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The Next Three Days

A Prison-Escape Thriller

Rating: 3.5 out of 5 stars.

Over the last half-decade, filmmaker Paul Haggis’s name has become synonymous with socially and politically themed films, initially with Million Dollar Baby in 2005 and a year later with Crash. Haggis’ latest film, The Next Three Days, leaves the messaging aside for a prison-escape thriller that’s every bit as entertaining as it is shallow.

A remake of Fred Cavayé’s 2007 French thriller Pour Elle (“Anything for Her”), The Next Three Days centers on John Brennan (Russell Crowe), a college professor. He’s happily married to Lara (Elizabeth Banks). Together, they have a three-year-old son, Luke. Brennan’s seemingly idyllic existence gets turned upside down when Lara’s arrested for the murder of her boss. Circumstantial evidence, including an argument earlier the same day with her boss, and more incriminating, a bloodstain on her overcoat, strongly suggests Lara’s guilt. Lara unpersuasively claims a young woman, possibly a drug addict, possibly a mugger, brushed her overcoat as she was entering the parking lot. Lara’s tried, convicted for murder, and sentenced 20 years to life.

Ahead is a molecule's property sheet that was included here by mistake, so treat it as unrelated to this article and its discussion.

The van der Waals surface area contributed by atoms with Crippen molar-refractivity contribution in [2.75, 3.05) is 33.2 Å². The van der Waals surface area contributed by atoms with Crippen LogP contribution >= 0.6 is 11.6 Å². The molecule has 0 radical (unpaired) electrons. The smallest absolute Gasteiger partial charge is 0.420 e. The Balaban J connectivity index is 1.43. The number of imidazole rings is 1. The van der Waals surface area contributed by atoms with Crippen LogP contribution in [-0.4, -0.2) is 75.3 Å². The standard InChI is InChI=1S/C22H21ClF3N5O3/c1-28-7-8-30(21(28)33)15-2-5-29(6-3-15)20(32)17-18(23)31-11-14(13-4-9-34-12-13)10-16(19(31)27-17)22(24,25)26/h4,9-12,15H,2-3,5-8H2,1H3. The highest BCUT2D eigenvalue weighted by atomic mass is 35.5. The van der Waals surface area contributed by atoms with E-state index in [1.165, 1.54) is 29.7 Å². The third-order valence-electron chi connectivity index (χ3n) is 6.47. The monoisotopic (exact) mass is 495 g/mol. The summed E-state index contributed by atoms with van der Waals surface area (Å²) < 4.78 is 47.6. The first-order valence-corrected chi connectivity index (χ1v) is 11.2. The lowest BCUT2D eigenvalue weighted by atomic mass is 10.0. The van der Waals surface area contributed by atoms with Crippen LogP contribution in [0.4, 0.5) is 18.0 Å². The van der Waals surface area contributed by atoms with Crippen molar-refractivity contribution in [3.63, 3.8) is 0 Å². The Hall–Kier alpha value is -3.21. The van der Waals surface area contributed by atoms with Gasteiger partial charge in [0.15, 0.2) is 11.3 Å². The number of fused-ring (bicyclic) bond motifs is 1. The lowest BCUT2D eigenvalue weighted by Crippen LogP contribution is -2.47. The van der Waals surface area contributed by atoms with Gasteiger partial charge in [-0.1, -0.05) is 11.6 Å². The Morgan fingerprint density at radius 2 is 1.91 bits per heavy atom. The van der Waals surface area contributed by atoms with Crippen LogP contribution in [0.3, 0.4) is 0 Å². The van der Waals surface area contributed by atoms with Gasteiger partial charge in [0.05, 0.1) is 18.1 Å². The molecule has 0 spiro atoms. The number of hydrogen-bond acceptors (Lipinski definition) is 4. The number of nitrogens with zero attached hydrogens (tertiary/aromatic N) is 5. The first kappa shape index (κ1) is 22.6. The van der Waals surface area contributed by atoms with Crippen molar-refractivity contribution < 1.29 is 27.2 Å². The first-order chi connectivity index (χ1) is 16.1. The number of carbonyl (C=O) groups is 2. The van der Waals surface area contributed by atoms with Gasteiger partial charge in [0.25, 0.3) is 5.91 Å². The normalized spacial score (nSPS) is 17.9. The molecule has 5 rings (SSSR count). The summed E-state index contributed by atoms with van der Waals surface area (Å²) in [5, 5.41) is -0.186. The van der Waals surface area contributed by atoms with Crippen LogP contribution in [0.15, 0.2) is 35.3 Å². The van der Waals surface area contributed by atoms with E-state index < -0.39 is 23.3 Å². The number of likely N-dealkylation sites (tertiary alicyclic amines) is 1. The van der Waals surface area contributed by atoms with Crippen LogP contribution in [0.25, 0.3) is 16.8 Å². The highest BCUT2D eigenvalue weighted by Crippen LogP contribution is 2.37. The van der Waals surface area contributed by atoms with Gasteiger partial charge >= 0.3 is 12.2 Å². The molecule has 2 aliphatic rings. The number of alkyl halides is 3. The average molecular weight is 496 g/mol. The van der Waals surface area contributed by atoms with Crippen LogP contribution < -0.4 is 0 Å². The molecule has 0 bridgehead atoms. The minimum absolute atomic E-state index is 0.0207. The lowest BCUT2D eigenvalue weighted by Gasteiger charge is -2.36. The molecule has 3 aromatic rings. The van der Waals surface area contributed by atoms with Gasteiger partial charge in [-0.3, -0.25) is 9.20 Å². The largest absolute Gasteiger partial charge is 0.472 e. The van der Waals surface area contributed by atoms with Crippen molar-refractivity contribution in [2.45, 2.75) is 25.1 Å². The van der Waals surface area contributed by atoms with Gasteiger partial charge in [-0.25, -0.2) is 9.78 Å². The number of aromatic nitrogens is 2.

After three years and unsuccessful appeals, Lara’s future looks bleak, but Brennan, unwaveringly convinced of her innocence, decides there’s only one alternative left: breaking Lara out of prison, fleeing the country with Lara and Luke (Ty Simpkins), and beginning a new life in a foreign country under assumed identities. Brennan turns to Damon (Liam Neeson, in a cameo), a repeat felon who broke out of several prisons and wrote a book about his experiences. Damon crisply lays out everything Brennan has to do over the next three months, a plan that gets accelerated when Brennan learns Lara’s being transferred to a distant maximum-security prison.

Not surprisingly, the third act focuses on Brennan putting his semi-improvised plan into action, complications, reversals, and a prolonged chase scene that proves, assuming it needed to be proved, that Haggis can direct tense, suspenseful action scenes.

Despite the sermon-ready subject matter, The Next Three Days doesn’t feel like a movie with a message for most of its two-hour running time. That might be due to its origin as a French film and not a Haggis original.

Unfortunately, Haggis chooses clarity over ambiguity, a closed ending instead of an open ending for the audience. He leaves Brennan still convinced of his wife’s innocence, but minus the evidence necessary to prove Brennan right or wrong. Haggis gives the audience a definitive answer (which won’t be spoiled here. The unambiguous ending allows Haggis to make an obvious, unsubtle point about the criminal justice system’s shortcomings — one few people would find controversial.